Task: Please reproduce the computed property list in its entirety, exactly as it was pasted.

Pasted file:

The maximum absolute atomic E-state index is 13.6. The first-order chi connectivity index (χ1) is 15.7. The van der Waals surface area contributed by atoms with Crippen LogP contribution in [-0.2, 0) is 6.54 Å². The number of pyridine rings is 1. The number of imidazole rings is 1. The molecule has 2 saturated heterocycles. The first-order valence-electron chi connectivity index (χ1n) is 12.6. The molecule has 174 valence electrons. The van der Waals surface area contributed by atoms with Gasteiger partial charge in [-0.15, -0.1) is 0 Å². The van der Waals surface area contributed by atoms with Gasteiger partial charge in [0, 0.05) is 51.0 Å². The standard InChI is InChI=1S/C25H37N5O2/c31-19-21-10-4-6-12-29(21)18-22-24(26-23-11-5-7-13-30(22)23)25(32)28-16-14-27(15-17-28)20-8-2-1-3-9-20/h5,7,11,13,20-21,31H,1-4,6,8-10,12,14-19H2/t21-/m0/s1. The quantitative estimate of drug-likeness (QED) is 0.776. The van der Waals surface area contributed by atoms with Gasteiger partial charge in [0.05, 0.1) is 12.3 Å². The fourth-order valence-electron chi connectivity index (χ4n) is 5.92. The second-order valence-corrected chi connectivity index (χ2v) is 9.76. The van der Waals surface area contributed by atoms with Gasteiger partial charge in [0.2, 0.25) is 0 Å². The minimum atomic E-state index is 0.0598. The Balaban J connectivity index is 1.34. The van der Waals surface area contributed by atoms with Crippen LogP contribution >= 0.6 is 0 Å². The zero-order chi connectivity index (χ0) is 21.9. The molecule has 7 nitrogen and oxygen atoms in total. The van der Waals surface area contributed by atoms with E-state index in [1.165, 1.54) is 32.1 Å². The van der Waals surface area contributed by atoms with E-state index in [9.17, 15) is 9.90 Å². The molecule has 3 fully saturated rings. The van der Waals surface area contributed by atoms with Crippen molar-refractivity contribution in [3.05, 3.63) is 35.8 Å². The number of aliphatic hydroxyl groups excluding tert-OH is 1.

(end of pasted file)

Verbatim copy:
The maximum absolute atomic E-state index is 13.6. The first-order chi connectivity index (χ1) is 15.7. The van der Waals surface area contributed by atoms with Crippen LogP contribution in [-0.2, 0) is 6.54 Å². The number of pyridine rings is 1. The number of imidazole rings is 1. The molecule has 2 saturated heterocycles. The first-order valence-electron chi connectivity index (χ1n) is 12.6. The molecule has 174 valence electrons. The van der Waals surface area contributed by atoms with Gasteiger partial charge in [-0.15, -0.1) is 0 Å². The van der Waals surface area contributed by atoms with Gasteiger partial charge in [0, 0.05) is 51.0 Å². The standard InChI is InChI=1S/C25H37N5O2/c31-19-21-10-4-6-12-29(21)18-22-24(26-23-11-5-7-13-30(22)23)25(32)28-16-14-27(15-17-28)20-8-2-1-3-9-20/h5,7,11,13,20-21,31H,1-4,6,8-10,12,14-19H2/t21-/m0/s1. The quantitative estimate of drug-likeness (QED) is 0.776. The van der Waals surface area contributed by atoms with Gasteiger partial charge in [0.05, 0.1) is 12.3 Å². The fourth-order valence-electron chi connectivity index (χ4n) is 5.92. The second-order valence-corrected chi connectivity index (χ2v) is 9.76. The van der Waals surface area contributed by atoms with Gasteiger partial charge in [0.2, 0.25) is 0 Å². The minimum atomic E-state index is 0.0598. The Balaban J connectivity index is 1.34. The van der Waals surface area contributed by atoms with Crippen LogP contribution >= 0.6 is 0 Å². The zero-order chi connectivity index (χ0) is 21.9. The molecule has 7 nitrogen and oxygen atoms in total. The van der Waals surface area contributed by atoms with E-state index in [1.165, 1.54) is 32.1 Å². The van der Waals surface area contributed by atoms with E-state index in [9.17, 15) is 9.90 Å². The molecule has 3 fully saturated rings. The van der Waals surface area contributed by atoms with Crippen molar-refractivity contribution in [3.05, 3.63) is 35.8 Å². The number of aliphatic hydroxyl groups excluding tert-OH is 1.